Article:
("Ana" is short for Anastasia DeCobray, by the way - how, in a world where moron customs officials automatically suspect anyone with dark skin of being a terrorist, she expects to get anywhere with "Cobra" in her name, I don't know.)
["DeCobray" is an alias - the real last name is Cisarovna. --ed.]
So she's got a great body,
which will cheer up all the fans who've been dreaming about it for decades, but her face... not so much. The sculpt kind of has Sienna Miller in there, but it's a really blatant example of one of those times when a sculptor, working on a face that's less than half an inch from chin to hairline, has tried too hard to be realistic. At that scale you can't do a likeness as you would on a larger sculpt - it has to be a caricature to look "right", and this doesn't.
To make matters worse the paint is indifferent at best, with poor eyebrows, tired-looking thin eyes, and lips that're way off base. Keeping the removable sunglasses on helps a fair bit, in that it hides the eyes and most of the eyebrows (and let's admit it, the standard Baroness fantasy definitely includes the line "No, leave the glasses on."); from a distance, the lips can look sort of like a smirk, rather than a mistake. Just to rub a little salt into the wound, her hair is a flat, somewhat glossy brown, and looks quite plasticky.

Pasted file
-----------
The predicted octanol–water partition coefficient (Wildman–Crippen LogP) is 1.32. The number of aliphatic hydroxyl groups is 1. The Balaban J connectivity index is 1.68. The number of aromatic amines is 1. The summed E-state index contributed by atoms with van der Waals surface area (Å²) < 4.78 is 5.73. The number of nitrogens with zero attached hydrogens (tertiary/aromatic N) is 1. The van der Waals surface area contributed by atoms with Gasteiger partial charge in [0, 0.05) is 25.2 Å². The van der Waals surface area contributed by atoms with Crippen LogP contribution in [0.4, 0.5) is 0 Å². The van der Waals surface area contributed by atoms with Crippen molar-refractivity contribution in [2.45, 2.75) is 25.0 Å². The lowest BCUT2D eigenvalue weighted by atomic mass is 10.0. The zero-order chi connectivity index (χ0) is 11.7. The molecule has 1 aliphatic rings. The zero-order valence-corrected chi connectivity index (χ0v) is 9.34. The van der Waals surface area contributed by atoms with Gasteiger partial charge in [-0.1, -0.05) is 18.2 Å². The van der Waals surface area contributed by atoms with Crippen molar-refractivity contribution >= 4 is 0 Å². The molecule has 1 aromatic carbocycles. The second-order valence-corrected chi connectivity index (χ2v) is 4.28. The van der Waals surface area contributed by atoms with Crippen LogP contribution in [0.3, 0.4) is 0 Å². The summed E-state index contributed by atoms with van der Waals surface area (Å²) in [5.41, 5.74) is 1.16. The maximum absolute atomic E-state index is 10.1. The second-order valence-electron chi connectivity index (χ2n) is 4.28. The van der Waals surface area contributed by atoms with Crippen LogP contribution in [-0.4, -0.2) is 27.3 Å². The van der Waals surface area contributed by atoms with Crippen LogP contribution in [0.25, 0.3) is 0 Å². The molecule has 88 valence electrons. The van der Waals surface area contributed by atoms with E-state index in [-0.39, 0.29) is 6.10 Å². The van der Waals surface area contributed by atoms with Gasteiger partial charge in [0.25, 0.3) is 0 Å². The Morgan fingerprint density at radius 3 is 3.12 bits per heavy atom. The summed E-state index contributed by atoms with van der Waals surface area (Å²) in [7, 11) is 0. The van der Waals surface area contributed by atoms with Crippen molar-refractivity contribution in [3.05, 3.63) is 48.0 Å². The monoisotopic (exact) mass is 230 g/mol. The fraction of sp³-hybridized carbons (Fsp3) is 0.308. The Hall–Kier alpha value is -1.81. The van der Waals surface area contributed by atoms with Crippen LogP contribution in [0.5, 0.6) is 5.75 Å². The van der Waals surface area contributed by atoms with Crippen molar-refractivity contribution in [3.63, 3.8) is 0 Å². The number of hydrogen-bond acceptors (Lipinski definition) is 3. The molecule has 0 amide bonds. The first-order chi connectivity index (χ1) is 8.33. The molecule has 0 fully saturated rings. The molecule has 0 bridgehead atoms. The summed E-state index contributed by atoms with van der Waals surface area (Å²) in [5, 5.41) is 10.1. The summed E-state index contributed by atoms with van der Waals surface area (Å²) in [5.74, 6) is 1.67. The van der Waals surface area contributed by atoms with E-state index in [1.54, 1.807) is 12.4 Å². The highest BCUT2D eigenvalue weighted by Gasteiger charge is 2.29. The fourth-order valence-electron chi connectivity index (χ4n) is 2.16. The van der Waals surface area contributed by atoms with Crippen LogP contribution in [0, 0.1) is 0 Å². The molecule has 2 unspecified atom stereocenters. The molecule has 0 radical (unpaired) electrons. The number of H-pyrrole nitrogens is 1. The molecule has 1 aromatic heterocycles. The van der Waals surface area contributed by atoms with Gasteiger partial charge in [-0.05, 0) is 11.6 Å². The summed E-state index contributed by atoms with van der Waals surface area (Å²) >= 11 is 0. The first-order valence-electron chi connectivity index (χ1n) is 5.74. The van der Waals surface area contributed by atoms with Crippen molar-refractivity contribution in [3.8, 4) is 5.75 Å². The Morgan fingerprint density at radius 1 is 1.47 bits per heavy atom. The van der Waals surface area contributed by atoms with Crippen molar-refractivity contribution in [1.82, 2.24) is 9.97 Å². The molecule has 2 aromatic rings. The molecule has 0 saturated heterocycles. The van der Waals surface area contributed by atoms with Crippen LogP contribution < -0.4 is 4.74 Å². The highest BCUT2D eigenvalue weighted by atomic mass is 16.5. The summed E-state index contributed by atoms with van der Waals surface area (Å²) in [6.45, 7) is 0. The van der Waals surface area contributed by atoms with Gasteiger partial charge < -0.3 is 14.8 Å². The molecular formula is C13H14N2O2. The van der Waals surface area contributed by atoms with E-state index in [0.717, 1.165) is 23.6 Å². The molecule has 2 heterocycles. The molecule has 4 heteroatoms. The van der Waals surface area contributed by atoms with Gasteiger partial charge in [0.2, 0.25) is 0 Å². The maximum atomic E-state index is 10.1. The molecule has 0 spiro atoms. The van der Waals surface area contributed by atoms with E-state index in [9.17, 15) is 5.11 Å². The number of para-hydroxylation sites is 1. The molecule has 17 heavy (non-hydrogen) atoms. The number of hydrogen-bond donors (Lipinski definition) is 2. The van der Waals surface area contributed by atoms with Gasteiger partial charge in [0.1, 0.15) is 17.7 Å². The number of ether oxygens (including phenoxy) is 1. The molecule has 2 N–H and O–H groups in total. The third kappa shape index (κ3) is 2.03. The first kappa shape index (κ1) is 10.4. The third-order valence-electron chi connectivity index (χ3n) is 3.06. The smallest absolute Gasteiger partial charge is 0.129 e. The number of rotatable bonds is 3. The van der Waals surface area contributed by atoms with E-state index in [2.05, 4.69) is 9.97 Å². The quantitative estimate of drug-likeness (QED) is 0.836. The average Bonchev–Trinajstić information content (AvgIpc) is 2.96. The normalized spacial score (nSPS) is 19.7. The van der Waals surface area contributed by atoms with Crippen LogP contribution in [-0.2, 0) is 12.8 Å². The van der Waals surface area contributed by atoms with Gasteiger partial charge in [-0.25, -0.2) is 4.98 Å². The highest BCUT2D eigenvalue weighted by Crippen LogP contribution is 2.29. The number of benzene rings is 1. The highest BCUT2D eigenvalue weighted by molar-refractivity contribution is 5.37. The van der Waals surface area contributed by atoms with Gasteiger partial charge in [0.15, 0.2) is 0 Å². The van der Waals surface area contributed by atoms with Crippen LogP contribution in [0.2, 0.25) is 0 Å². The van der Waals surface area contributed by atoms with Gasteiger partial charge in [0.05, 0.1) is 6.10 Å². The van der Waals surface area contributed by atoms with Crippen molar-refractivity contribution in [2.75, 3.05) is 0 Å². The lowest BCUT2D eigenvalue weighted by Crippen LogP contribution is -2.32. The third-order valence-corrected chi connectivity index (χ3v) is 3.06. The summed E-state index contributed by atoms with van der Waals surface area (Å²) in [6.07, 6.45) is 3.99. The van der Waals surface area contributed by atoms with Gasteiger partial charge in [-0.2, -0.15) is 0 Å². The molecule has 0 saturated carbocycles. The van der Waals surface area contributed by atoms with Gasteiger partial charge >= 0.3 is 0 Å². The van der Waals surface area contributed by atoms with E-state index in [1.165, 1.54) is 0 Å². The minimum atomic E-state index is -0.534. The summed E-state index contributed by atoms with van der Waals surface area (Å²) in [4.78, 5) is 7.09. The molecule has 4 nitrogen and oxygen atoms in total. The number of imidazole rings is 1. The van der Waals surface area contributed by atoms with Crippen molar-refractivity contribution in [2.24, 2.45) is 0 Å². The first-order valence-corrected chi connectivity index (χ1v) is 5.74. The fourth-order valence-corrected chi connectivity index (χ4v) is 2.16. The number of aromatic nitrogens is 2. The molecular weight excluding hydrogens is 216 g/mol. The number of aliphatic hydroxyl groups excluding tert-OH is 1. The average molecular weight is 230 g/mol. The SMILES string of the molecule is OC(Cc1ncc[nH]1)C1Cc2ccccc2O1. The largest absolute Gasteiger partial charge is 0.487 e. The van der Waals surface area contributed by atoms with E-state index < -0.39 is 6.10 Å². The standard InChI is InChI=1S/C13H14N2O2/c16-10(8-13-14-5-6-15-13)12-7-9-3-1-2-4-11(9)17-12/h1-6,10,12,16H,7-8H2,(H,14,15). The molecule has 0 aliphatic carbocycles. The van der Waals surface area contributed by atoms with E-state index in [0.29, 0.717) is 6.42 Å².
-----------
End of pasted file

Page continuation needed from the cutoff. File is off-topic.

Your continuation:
She may not have the looks, but she sure has the moves. Starting from the top, we have: balljoint neck (the hair is stiff but flexible, so the head can be moved acceptably), swivel/pin shoulders and elbows, swivel glove tops, swivel sternum, swivel/peg hips, double pin knees, and swivel/pin ankles. If she had swivel thighs it'd be all you could reasonably ask for at this scale - technically the arms could be swivel/pin/swivel-shoulders double-pin-elbows, but I fancy that'd hurt them aesthetically at this scale. Even the thigh swivels are a bit of a reach - I've said a few times when reviewing Star Wars figures that if only they had swivel/peg hips they'd be perfect, so in all fairness I guess I have to say Baroness is perfect, certainly far, far away from any kind of disappointment.
GI Joe means accessories, always has -